If you take a good look at the Olympic Games, what do you see?
Ever present multinational brands? Athletes gripped with joy? Or maybe politicians, explaining away why the benefits outweigh the costs.
Arguments surrounding the Olympiad’s wider impact are almost as old as the games themselves. From debt-ridden Montreal to Russia’s profligacy in Sochi, from Barcelona’s revival to London’s rebranding. The debate rages on.
Ahead of the Rio Olympics, we decided to dedicate a special report to the potential effect of the mega sporting event on the Brazilian economy. In the wake of the football World Cup in 2014, should Brazilians celebrate not only symbolic victories but also material ones?
Well, probably not that much.
The report, titled “The Olympics: A False Economic Start for Brazil", concludes there could be some boost to growth and job creation. But it may be limited in scope and short-lived, as can also be seen in this infographic.
Yet the Olympics will contribute to public debt, business insolvencies and – most of all – inflation. These effects should take place on local, state and federal level.
Here are the key findings, forecasts and figures ordered from ‘bronze’ to ‘gold’:
Bronze medal: growth and jobs. Just like the football World Cup, the Olympics will not provide a significant boost to Brazil’s economy. The games will contribute only +0.05 point to growth in 2016 and 120,000 temporary jobs. This will not offset the deep recession estimated at -3.5% in 2016, after -3.8% in 2015.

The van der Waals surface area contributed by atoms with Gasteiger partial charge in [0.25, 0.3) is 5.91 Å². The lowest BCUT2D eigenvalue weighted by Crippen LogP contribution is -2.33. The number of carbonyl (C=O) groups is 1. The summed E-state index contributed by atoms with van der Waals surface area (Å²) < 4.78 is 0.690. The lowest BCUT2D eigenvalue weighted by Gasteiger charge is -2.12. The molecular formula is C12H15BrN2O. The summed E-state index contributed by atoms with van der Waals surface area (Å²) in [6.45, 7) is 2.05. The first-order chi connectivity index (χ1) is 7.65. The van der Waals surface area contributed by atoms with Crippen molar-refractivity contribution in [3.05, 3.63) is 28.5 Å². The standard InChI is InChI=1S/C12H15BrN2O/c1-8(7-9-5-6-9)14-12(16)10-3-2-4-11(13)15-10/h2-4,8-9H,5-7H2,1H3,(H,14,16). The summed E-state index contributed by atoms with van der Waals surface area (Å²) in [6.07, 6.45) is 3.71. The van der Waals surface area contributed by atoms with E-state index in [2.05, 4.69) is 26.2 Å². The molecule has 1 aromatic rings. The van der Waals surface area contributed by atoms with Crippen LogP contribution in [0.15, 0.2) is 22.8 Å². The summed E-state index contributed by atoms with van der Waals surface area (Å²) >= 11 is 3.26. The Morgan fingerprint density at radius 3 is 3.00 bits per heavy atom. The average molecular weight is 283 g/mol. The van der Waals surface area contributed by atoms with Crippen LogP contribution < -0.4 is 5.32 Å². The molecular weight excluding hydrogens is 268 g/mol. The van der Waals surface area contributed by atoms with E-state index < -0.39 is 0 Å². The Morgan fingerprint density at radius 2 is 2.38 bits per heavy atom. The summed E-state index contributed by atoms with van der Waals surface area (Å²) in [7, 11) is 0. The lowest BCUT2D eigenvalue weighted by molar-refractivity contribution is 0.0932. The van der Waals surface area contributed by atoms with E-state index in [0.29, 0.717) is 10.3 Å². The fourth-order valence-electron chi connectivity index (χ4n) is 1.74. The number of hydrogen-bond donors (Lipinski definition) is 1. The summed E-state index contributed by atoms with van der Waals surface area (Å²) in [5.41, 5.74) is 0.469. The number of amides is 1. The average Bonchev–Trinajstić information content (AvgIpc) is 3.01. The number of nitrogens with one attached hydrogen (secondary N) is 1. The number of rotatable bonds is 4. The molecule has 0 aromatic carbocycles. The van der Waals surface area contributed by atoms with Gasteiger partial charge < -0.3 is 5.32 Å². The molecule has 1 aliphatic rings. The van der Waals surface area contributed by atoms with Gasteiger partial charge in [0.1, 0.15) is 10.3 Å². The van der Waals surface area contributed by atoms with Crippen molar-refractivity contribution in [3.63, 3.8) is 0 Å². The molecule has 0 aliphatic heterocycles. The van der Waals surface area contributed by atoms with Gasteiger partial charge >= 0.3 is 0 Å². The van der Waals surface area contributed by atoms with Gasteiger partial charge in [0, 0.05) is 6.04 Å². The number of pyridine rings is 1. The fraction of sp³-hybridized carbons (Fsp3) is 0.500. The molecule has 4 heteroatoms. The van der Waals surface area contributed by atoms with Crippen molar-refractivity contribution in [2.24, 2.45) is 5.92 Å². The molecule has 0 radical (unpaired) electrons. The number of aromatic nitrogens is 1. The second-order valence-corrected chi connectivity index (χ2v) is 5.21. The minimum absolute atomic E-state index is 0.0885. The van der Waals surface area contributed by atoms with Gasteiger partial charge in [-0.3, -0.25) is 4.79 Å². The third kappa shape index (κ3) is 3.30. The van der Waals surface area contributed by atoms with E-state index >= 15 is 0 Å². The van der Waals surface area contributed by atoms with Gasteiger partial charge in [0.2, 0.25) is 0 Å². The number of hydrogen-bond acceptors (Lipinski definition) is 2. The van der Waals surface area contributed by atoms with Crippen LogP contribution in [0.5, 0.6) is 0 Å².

Silver medal: Public debt and corporate insolvencies. The Olympics will add +0.4pp worth of GDP to Brazil’s public debt level. This rather small increase (compared to a record acceleration) is concentrated in the State and the City of Rio de Janeiro and contributes to sub-sovereign risks. As for companies, bankruptcies linked to the games could reach +5% in 2016, and +12% among small and micro-enterprises.
Gold medal: Inflation. Inflationary pressures will be visible and long-lasting. We forecast +1pp added to inflation in 2016 (expected at +8.6%). Out of this combined effect of the sporting mega-events, only +0.4pp will be explained by the Rio Olympics.
So, this should serve as a great opportunity for Brazilians to put aside some of the country’s woes. Forget for a moment the latest round of high political drama, corruption allegations, and business shenanigans.
But the road to a better future should be taken more like a marathon than a sprint. Better not look for the long term solution inside shiny new sports facilities.